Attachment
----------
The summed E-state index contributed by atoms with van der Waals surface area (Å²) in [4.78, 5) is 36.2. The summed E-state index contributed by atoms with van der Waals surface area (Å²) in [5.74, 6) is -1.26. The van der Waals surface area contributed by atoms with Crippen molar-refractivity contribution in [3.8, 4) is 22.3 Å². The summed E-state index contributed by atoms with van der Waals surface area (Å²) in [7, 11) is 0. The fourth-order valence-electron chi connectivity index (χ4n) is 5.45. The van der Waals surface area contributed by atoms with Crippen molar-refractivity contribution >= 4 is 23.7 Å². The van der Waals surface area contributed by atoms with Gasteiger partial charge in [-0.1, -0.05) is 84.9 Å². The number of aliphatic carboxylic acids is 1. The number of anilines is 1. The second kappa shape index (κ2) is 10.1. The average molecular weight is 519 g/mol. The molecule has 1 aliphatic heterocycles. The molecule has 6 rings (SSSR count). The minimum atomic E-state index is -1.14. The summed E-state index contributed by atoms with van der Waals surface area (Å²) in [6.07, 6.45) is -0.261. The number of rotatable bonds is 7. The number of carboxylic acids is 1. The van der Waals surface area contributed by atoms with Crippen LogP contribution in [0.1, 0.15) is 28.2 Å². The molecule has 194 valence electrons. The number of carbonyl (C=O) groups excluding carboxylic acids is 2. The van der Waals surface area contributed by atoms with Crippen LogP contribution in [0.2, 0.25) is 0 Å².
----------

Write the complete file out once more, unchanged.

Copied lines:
The summed E-state index contributed by atoms with van der Waals surface area (Å²) in [4.78, 5) is 36.2. The summed E-state index contributed by atoms with van der Waals surface area (Å²) in [5.74, 6) is -1.26. The van der Waals surface area contributed by atoms with Crippen molar-refractivity contribution in [3.8, 4) is 22.3 Å². The summed E-state index contributed by atoms with van der Waals surface area (Å²) in [7, 11) is 0. The fourth-order valence-electron chi connectivity index (χ4n) is 5.45. The van der Waals surface area contributed by atoms with Crippen molar-refractivity contribution >= 4 is 23.7 Å². The van der Waals surface area contributed by atoms with Gasteiger partial charge in [-0.1, -0.05) is 84.9 Å². The number of aliphatic carboxylic acids is 1. The number of anilines is 1. The second kappa shape index (κ2) is 10.1. The average molecular weight is 519 g/mol. The molecule has 1 aliphatic heterocycles. The molecule has 6 rings (SSSR count). The minimum atomic E-state index is -1.14. The summed E-state index contributed by atoms with van der Waals surface area (Å²) in [6.07, 6.45) is -0.261. The number of rotatable bonds is 7. The number of carboxylic acids is 1. The van der Waals surface area contributed by atoms with Crippen LogP contribution in [0.1, 0.15) is 28.2 Å². The molecule has 194 valence electrons. The number of carbonyl (C=O) groups excluding carboxylic acids is 2. The van der Waals surface area contributed by atoms with Crippen LogP contribution in [0.2, 0.25) is 0 Å².